Suzy Nicoletti told Mumbrella that the social media platform had established itself in the local market “as the home of live” and reported that rather than having to seek out partners it was now being approached by interested parties.
“We’re getting ambitious, we’re looking at doubling the amount of video content on Twitter,” she said.
“Right now we’re in the middle of planning for the Commonwealth Games,” she added.
And while sporting events are always going to be a draw – Twitter’s first live-streaming deal outside the US was with Victoria Racing Club to stream the 2016 Melbourne Cup – the platform is more likely to focus on niche areas than to spend heavily on mainstream sporting rights.
For example, it has signed a deal to stream seven days of the NSW Carve Pro Surfing competition.
Beyond sports, it is tapping into culture and entertainment, tying up with the ARIA music awards and the Sydney Mardi Gras, where it has announced a deal with broadcaster SBS to stream the 40th Sydney Gay and Lesbian parade.
The arrangement with SBS is designed to be “complementary” to the broadcaster’s offer. “It allows them to expand their reach and [bring in] revenue,” she told the Sydney Morning Herald.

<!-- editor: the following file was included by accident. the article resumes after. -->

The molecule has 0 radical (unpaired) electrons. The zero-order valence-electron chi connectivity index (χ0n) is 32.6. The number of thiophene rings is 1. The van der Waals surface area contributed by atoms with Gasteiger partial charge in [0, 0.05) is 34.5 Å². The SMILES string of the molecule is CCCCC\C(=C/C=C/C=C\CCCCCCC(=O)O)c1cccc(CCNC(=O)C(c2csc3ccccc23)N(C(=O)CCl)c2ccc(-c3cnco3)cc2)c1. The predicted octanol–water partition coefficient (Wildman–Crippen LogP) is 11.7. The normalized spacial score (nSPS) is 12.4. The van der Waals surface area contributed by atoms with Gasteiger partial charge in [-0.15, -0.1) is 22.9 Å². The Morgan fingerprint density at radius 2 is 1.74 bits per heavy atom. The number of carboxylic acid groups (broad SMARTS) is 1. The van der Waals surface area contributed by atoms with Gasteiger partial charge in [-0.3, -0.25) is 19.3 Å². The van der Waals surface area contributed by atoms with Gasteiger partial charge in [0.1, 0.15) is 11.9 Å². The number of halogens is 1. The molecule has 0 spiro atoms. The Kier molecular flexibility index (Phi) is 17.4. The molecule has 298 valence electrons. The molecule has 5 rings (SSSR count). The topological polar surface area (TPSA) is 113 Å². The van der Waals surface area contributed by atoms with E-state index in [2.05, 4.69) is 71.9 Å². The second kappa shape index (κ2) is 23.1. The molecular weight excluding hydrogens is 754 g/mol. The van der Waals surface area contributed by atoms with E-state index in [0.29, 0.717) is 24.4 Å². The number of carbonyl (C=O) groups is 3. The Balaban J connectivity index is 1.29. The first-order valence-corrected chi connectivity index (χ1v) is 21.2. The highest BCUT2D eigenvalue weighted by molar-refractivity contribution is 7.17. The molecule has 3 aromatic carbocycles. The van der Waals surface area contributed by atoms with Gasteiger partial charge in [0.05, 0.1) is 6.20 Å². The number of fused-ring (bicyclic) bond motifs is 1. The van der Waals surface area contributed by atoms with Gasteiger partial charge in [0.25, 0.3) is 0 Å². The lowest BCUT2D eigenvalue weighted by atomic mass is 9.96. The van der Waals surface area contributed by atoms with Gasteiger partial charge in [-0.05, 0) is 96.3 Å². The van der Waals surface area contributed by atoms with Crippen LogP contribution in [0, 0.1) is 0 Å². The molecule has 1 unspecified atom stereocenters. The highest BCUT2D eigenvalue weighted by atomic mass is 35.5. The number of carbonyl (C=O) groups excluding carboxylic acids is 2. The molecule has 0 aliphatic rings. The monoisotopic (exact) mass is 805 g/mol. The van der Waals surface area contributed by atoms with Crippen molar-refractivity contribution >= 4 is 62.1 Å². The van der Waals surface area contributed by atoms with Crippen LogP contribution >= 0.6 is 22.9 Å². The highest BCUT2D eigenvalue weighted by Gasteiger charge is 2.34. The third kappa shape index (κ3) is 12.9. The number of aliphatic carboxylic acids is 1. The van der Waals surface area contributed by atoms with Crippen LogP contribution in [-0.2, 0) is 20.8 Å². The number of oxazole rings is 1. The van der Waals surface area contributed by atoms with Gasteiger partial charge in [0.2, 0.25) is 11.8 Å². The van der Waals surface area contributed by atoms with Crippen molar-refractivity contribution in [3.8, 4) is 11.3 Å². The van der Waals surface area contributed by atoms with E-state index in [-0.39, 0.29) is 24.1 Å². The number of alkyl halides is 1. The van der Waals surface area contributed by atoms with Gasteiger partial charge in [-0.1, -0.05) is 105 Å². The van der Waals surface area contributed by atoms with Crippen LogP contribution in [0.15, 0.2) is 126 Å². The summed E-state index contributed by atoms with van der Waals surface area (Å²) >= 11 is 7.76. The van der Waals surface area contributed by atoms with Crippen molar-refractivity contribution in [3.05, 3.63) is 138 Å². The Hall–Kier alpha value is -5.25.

Further, Mardi Gras “gives a lot of different brands an opportunity to align with what they stand for,” Nicoletti observed.
And she sought to reassure brands about any concerns they might have about the risks of using the platform. “Brand safety is absolutely at the top of the mind for 2018,” Nicoletti stated.
As well as deploying technology “to make sure we keep the quality and safety at a premium” there is “manual review against content”.
And, she added, “The last thing is we do put the control in the hand of advertisers so they can control where their adverts can go”.
Sourced from Mumbrella, Sydney Morning Herald; additional content by WARC staff